When Tesla (TSLA) CEO Elon Musk shot back at Facebook (FB) founder Mark Zuckerberg's claims that those warning against artificial intelligence were "irresponsible," he was just getting started.

Earlier this month, Musk sent several tweets warning against AI's abilities and how it must be regulated to prevent a disastrous outcome.

Now, the Tesla CEO has come together with a group of 116 specialists from across 26 countries to warn the United Nations about the dire ramifications of unregulated AI.

The group sent a letter to the international governing body just as it was slated to start formal discussions related to weapons including drones, tanks, and automated machine guns.

"Once developed, lethal autonomous weapons will permit armed conflict to be fought at a scale greater than ever, and at timescales faster than humans can comprehend," the letter, released by the Future of Life Institute, reads.

"These can be weapons of terror, weapons that despots and terrorists use against innocent populations, and weapons hacked to behave in undesirable ways."

The letter says action must be swift because when this "Pandora's box is opened, it will be hard to close."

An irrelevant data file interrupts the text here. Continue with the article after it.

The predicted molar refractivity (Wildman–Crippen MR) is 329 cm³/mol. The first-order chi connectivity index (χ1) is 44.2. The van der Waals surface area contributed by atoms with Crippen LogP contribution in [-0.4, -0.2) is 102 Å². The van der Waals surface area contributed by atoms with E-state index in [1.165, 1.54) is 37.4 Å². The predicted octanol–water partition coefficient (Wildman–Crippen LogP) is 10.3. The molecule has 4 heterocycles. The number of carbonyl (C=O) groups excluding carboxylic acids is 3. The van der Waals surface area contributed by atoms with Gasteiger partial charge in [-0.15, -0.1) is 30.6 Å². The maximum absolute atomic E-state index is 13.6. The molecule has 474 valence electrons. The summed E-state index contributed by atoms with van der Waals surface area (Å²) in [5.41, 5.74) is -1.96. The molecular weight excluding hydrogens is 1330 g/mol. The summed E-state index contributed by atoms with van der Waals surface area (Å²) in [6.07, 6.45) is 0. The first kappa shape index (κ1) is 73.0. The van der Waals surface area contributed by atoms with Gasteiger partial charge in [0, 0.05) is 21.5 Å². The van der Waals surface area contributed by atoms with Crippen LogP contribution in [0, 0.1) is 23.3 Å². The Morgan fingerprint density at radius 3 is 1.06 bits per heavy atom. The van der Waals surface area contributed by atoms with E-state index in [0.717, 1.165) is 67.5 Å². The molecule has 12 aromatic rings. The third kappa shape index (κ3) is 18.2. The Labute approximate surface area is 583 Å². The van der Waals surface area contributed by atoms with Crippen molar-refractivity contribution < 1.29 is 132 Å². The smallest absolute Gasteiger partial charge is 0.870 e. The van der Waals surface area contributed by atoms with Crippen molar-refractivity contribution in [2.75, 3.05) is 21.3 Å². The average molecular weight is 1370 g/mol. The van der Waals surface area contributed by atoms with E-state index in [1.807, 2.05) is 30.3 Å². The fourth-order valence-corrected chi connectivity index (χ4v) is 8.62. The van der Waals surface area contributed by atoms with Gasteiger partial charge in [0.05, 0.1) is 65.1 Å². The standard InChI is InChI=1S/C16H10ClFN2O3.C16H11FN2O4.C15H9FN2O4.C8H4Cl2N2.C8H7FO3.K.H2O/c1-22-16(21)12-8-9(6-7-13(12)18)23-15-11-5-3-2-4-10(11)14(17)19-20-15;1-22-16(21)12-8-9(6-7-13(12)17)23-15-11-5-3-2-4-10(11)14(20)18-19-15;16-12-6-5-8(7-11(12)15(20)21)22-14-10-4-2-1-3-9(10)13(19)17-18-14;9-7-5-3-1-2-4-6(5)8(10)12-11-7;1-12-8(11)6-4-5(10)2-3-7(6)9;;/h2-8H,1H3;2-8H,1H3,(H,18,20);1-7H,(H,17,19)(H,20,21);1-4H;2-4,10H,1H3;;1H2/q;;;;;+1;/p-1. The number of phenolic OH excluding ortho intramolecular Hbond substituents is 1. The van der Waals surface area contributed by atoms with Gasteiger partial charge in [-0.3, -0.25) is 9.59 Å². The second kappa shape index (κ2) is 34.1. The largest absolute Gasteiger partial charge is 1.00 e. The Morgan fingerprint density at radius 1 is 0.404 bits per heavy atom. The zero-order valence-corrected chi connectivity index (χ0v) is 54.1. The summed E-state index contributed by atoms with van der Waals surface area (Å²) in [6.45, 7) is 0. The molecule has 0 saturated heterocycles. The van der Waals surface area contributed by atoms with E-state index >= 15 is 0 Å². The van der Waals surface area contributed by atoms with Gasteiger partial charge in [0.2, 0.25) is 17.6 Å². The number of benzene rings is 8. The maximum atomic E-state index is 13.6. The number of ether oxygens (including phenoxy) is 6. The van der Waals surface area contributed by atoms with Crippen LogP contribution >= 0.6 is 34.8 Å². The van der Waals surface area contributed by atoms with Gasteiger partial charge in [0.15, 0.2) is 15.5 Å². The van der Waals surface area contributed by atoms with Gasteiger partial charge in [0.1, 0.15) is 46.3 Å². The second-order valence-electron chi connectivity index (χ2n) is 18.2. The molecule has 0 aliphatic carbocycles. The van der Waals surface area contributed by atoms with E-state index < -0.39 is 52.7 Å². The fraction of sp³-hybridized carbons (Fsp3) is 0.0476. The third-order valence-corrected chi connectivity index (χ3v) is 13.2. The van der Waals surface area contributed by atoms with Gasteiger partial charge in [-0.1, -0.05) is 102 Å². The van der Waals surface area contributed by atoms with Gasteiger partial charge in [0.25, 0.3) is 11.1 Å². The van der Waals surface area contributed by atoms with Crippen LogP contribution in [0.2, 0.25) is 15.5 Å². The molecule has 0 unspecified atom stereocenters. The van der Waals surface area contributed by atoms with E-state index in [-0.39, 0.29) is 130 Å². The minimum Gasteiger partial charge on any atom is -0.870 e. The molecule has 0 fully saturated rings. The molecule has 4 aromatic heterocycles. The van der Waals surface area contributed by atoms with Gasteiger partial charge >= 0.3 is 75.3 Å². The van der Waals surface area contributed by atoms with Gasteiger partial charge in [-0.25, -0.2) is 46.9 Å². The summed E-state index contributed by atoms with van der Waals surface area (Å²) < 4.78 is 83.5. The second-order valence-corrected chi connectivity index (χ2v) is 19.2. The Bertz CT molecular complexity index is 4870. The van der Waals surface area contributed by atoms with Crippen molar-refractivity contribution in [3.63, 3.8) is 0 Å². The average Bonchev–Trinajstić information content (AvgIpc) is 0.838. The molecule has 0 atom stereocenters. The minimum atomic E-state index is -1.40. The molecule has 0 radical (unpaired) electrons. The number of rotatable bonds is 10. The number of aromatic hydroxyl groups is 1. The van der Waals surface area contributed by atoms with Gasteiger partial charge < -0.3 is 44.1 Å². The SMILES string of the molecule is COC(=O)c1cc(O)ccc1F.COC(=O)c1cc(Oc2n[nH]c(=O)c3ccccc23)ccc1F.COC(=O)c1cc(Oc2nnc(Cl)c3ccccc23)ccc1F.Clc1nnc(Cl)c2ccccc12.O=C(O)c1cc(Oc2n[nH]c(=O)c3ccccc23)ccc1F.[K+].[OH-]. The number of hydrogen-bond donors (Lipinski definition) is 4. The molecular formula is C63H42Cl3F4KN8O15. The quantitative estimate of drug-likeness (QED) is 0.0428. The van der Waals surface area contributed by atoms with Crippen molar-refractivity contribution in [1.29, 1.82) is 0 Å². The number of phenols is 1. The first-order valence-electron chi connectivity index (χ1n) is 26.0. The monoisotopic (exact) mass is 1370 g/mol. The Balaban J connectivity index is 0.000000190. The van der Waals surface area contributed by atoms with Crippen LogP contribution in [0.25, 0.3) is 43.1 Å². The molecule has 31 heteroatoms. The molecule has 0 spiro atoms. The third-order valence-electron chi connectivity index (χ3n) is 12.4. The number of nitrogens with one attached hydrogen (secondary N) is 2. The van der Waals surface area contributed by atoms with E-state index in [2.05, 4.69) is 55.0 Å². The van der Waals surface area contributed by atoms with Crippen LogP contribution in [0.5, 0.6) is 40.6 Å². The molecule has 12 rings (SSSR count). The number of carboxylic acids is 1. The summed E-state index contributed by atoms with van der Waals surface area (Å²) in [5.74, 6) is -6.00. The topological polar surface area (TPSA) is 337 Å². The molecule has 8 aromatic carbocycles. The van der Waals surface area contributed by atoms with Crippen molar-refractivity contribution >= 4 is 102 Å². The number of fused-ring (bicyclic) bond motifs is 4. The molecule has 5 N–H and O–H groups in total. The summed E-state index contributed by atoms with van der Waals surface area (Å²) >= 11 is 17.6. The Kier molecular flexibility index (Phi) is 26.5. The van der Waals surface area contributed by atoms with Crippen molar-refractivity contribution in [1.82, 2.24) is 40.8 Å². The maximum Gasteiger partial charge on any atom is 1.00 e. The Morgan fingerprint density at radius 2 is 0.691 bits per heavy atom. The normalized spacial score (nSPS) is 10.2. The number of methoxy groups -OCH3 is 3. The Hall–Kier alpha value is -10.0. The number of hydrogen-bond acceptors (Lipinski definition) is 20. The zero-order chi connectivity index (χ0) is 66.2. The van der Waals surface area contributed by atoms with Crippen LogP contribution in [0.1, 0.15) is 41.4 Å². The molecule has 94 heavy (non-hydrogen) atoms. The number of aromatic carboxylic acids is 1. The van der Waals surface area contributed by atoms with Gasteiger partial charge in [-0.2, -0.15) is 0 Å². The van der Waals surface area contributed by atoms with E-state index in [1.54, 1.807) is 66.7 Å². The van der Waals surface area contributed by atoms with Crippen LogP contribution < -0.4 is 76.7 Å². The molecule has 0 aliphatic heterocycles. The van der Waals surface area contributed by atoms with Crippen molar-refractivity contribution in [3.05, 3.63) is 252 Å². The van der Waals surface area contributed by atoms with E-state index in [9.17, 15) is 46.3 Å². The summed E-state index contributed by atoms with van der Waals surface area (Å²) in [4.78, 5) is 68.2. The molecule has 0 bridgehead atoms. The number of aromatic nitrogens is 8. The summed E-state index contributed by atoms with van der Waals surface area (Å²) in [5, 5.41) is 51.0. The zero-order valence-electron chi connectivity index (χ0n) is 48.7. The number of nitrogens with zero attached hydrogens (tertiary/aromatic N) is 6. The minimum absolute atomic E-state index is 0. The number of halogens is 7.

Elon Musk.
Elon Musk.

But Musk isn't the only one warning against the potentially disastrous consequences of the technology.

Roger McNamee, founding partner of the venture capital firm Elevation Partners, told CNBC on Monday that "horrific things are likely," when you implement autonomous technology to weaponry.

"Think about this with automobiles. We never thought of automobiles as terrorist weapons. But once you start applying them that way, they're really terrifying," McNamee said. "And I think that's the issue. ... [I]t's going to be super hard to control how bad people use that technology once it's developed. Bad people are unlikely to observe the rules. There's a lot of history suggesting that fear is legitimate."

Musk, along with the other 116 specialists hope the UN adds "morally wrong" deadly automated weapons to the list banned by the body under the 1983 convention on certain conventional weapons (CCW).

"Unless people want to see new weapons of mass destruction - in the form of vast swarms of lethal microdrones - spreading around the world, it's imperative to step up and support the United Nations' efforts to create a treaty banning lethal autonomous weapons. This is vital for national and international security," the letter warned.

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